Selfless Klemmer Inspired By Fittler's Values

Brydens Lawyers NSW Blues Forward David Klemmer has revealed the lessons he learned in Origin camp about 'giving back to the game' prompted his decision to strip down to his underwear after the Kangaroos' win over PNG at Port Moresby last Saturday.

A smiling Klemmer and Blues teammate Tyson Frizell were left with only their undies and strapping after giving all of their gear away to Rugby League-mad local fans following the 34-16 in the Prime Minister XIII's game over the Kumuls.

They wanted the undies but I had to decline.

David Klemmer

The Blues enforcer told NSWRL.com.au that he had taken a lot out of his time with the NSW team this season, where coach Brad Fittler stressed the importance of the lofty position that players hold and how important it is to always respect and acknowledge the input from fans.

"I take a lot out of that camp," Klemmer said.

"I'm trying to better myself, and better my game, and be a better individual as well.

"That was one of the things, we're in a privileged position and doing anything we can to help anyone, we're in a good position to do that [and] to give back is pretty special.

"Just seeing the joy they've got when you go out there to play footy and they just want to touch you and watch you play footy, because they only get a chance to see us on television.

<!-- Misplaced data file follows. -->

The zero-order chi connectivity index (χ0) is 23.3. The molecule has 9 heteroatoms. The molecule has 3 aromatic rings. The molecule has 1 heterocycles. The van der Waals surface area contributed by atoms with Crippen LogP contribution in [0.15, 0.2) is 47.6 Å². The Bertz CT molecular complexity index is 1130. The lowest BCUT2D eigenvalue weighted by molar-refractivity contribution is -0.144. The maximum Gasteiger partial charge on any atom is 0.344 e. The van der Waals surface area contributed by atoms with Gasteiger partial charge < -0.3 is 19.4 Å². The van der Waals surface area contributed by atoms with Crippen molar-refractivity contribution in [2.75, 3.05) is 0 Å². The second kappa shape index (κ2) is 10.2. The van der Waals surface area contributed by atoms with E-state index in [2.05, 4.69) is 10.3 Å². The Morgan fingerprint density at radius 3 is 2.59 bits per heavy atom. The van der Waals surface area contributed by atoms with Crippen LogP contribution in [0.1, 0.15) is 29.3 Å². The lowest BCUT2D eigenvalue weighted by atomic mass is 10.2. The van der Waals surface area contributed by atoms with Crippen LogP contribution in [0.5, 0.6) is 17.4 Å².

"Every time I've gone over there I've always given my gear away, and taken photos with them, and they love it.

"I really appreciate going over there and it's a good experience. Everyone has got to experience it."

Klemmer admits he did have to draw the line at one point after knocking back a fan's request to also hand over his underwear. The moment was captured in a photograph on social media, with Klemmer and fellow Blues brother Tyson Frizell sporting smiles and not much else.

"They wanted the undies but I had to decline because I might get in a bit of strife for that," Klemmer quipped.

"They take everything mate and they really love it. You throw them a pair of socks and they go crazy.

"It's always good to go up there and play a game of footy because they're a very passionate country for their Rugby League, but also to spread the good word on healthy living and how to treat women as well.

"It's a big thing up there and good to spread that around the schools for the kids to learn."

Klemmer also explained a video of him handing his jersey away, with a large crowd congregating at the fence to snatch it before the towering prop singled one fan out in particular.

"I saw a bloke in a Doggies jersey," Klemmer said.

"It was pretty hard to get to him because all of them were grabbing it, and they were pushing each other and trying to fight each other, but I had to make sure I gave it to him.

"It was good to see him and there were a couple of Doggies supporters there."

Klemmer admitted he wasn't sure what was going on when a large number of fans from the 14,000-plus crowd invaded the field midway through the first half. It only emerged after the game that they had been concerned that a light tower in one corner of the field was about to collapse.

"They thought one of the big light posts was going to fall on top of them, and it was a bit scary when they ran on the field, they were all scattering," Klemmer said.

"It was a good experience and I enjoyed going up there."

Klemmer is hoping his performance in the Prime Minister's XIII will be enough to earn a call-up for the Kangaroos for their Test against New Zealand at Mt Smart Stadium on Saturday October 13.

"Hopefully I get picked in the side and get back into playing footy for the next couple of weeks," Klemmer said.

"It would be pretty good to be back around the boys and in camp in that team environment."